The Wall was built perpendicular to a small hill (presumably an old volcanic cone) and a trail with stairs led up from the end of the wall to a lookout point. It took a bit of persuading to get Randall and John to climb up but we all agreed that the view was worth the effort. To the east beyond the long beach were Las Tintoreras, the anchorage, and Puerto Villamil. Inland, the large dome of the shield Volcan Negra rose before us with the agricultural area around San Tomás flanking the middle slopes Lower down we could see the scar of black a’a’ lava, which we had visited on our previous bike ride, slashing across the green landscape. To the west the land swept away from us towards the cone of Volcano Cerro Azul and it was somehow intriguing to think that the only people in that long vista might be the occasional researcher or hunter.
We also briefly stopped at a densely occupied iguana nesting site and at a large lava tunnel. Varying in size from something that can easily be stepped over to a tunnel along which one can walk, such tunnels are formed when the outside layer of a stream of molten lava hardens but the rest stays fluid until it has all flowed away. This tunnel was very large and went down from the shore under the sea. There was standing water on the floor but it would have been possible to walk in far enough to hear the waves above it at high tide. We were there at low tide and by that time in the afternoon no one had the inclination to get their shoes wet.
Still, we had thoroughly enjoyed our expedition and once we returned to town we cooled ourselves down with the inevitable ice cream (me) or beer (the guys). As we sat and enjoyed these we noticed that the town was being spruced-up with weeds being pulled from the sides of the sandy roads and a water truck spraying water to keep the dust down. Jackie had found brochures explaining what was in store so we looked forward to enjoying the annual town fiesta in celebration of the Municipal de Isabela becoming a canton of The Galapagos 38 years ago. The proceedings started on Friday and lasted until Wednesday evening so there was much to look forward to.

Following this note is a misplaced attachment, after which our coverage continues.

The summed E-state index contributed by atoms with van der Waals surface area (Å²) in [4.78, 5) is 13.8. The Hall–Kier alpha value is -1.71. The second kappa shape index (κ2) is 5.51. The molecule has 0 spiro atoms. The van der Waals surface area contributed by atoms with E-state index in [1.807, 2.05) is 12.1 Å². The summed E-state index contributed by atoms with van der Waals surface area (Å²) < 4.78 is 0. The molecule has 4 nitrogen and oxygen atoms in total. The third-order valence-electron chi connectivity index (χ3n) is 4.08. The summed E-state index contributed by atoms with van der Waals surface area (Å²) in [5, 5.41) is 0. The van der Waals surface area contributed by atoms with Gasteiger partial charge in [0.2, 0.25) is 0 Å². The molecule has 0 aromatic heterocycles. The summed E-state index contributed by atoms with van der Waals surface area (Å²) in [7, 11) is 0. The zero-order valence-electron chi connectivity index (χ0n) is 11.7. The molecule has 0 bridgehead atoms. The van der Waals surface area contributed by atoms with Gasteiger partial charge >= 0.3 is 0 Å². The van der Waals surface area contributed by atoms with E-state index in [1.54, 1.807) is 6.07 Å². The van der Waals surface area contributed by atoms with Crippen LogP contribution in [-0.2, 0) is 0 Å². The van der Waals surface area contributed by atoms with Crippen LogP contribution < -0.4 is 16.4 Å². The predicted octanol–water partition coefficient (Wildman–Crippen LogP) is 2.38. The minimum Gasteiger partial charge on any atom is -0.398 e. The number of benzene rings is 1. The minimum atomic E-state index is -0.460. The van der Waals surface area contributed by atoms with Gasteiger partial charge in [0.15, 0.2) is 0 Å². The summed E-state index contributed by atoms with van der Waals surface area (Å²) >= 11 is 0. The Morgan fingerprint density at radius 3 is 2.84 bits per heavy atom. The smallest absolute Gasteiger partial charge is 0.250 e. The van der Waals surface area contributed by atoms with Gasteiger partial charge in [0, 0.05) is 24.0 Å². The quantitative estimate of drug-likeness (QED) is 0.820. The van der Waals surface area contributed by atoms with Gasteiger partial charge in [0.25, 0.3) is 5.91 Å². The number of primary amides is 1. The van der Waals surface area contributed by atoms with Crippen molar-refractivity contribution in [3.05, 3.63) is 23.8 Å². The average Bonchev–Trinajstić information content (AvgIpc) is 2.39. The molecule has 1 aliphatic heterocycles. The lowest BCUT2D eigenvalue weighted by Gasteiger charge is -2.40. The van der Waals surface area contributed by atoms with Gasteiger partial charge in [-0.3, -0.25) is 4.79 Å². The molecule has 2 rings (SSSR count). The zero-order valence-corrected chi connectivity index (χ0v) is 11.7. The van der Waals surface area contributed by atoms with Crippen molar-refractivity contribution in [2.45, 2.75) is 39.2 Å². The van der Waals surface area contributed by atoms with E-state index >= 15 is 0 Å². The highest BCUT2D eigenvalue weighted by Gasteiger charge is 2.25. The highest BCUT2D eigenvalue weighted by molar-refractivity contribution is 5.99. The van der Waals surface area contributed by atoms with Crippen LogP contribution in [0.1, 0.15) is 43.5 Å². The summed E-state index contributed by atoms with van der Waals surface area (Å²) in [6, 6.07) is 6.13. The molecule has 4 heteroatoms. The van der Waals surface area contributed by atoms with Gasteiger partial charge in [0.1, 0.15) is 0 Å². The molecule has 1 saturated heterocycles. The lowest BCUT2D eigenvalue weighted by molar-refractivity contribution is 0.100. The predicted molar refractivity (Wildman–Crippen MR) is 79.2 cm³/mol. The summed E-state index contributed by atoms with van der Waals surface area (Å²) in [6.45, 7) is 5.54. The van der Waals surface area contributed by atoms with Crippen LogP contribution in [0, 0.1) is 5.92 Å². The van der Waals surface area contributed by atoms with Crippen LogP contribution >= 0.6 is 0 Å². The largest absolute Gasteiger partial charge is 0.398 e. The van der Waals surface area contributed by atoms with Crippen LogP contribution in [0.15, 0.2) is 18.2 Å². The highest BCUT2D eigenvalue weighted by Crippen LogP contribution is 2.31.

There would be the formal introduction of the second phase of the island’s recycling program (currently there were excellent bins for bottles and cans) so we wondered what would be recycled next. In addition there would be: parades; the selection of the Queen of Isabela (the contest including day-wear, swimsuit, and evening gown presentations by the candidates); contests for the best meal, best-dressed donkey, and horse; volleyball and soccer tournaments; a rodeo; races for athletes, donkeys, and horses (not together) along the dirt streets; concerts, fireworks, and at the end a grand dance which we thought would make an excellent finale for our visit. So we returned to our boats that evening, needing to rest before our trip to Los Tuneles and the much anticipated start of the Fiesta.
As we set off back to town, we visited another viewpoint Cerro Orchilla, named after a lichen that was exploited for many years due to the dye that could be produced from it. At the top of a long flight of stairs there was a lovely wooden viewing platform that Randall and John fantasized about developing into a small snack bar and cabin. The area was called I amused myself trying to get a good photo of a cooperative lava lizard that appeared to be claiming pre-existing squatters’ rights to the platform. There are seven species of endemic lava lizard in The Galapagos. The species I was staring at occurs on several islands and the other six species are confined to one island each, including one that we must have seen on Isla San Cristóbal. They are fiercely territorial so Randall and John would not only have had the National Park to convince if they wanted to move onto the site.